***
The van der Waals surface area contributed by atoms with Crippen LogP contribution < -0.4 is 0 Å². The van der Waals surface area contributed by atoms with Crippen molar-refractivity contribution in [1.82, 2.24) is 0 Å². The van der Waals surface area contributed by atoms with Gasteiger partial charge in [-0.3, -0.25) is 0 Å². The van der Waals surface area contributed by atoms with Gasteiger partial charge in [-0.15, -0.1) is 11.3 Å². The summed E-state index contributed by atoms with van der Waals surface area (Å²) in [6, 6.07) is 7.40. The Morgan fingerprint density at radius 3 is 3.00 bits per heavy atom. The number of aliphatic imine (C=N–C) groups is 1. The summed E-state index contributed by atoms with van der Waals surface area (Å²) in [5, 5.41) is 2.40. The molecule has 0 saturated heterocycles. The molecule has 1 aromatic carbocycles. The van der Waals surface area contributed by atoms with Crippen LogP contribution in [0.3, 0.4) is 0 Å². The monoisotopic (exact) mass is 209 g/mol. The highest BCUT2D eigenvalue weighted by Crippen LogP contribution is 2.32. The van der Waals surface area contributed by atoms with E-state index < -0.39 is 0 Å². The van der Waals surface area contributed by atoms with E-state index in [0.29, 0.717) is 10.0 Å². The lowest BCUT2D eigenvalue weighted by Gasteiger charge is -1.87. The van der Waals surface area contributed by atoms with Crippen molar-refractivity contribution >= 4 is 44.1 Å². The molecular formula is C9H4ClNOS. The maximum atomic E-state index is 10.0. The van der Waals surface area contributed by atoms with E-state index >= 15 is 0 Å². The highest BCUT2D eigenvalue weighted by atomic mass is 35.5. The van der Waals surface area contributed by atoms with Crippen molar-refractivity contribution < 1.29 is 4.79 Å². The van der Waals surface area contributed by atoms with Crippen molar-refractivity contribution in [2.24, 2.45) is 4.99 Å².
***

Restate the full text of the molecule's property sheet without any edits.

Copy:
The van der Waals surface area contributed by atoms with Crippen LogP contribution < -0.4 is 0 Å². The van der Waals surface area contributed by atoms with Crippen molar-refractivity contribution in [1.82, 2.24) is 0 Å². The van der Waals surface area contributed by atoms with Gasteiger partial charge in [-0.3, -0.25) is 0 Å². The van der Waals surface area contributed by atoms with Gasteiger partial charge in [-0.15, -0.1) is 11.3 Å². The summed E-state index contributed by atoms with van der Waals surface area (Å²) in [6, 6.07) is 7.40. The Morgan fingerprint density at radius 3 is 3.00 bits per heavy atom. The number of aliphatic imine (C=N–C) groups is 1. The summed E-state index contributed by atoms with van der Waals surface area (Å²) in [5, 5.41) is 2.40. The molecule has 0 saturated heterocycles. The molecule has 1 aromatic carbocycles. The van der Waals surface area contributed by atoms with Crippen LogP contribution in [0.3, 0.4) is 0 Å². The monoisotopic (exact) mass is 209 g/mol. The highest BCUT2D eigenvalue weighted by Crippen LogP contribution is 2.32. The van der Waals surface area contributed by atoms with E-state index < -0.39 is 0 Å². The van der Waals surface area contributed by atoms with E-state index in [0.29, 0.717) is 10.0 Å². The lowest BCUT2D eigenvalue weighted by Gasteiger charge is -1.87. The van der Waals surface area contributed by atoms with Crippen molar-refractivity contribution >= 4 is 44.1 Å². The molecular formula is C9H4ClNOS. The maximum atomic E-state index is 10.0. The van der Waals surface area contributed by atoms with E-state index >= 15 is 0 Å². The highest BCUT2D eigenvalue weighted by atomic mass is 35.5. The van der Waals surface area contributed by atoms with Crippen molar-refractivity contribution < 1.29 is 4.79 Å². The van der Waals surface area contributed by atoms with Crippen molar-refractivity contribution in [2.24, 2.45) is 4.99 Å².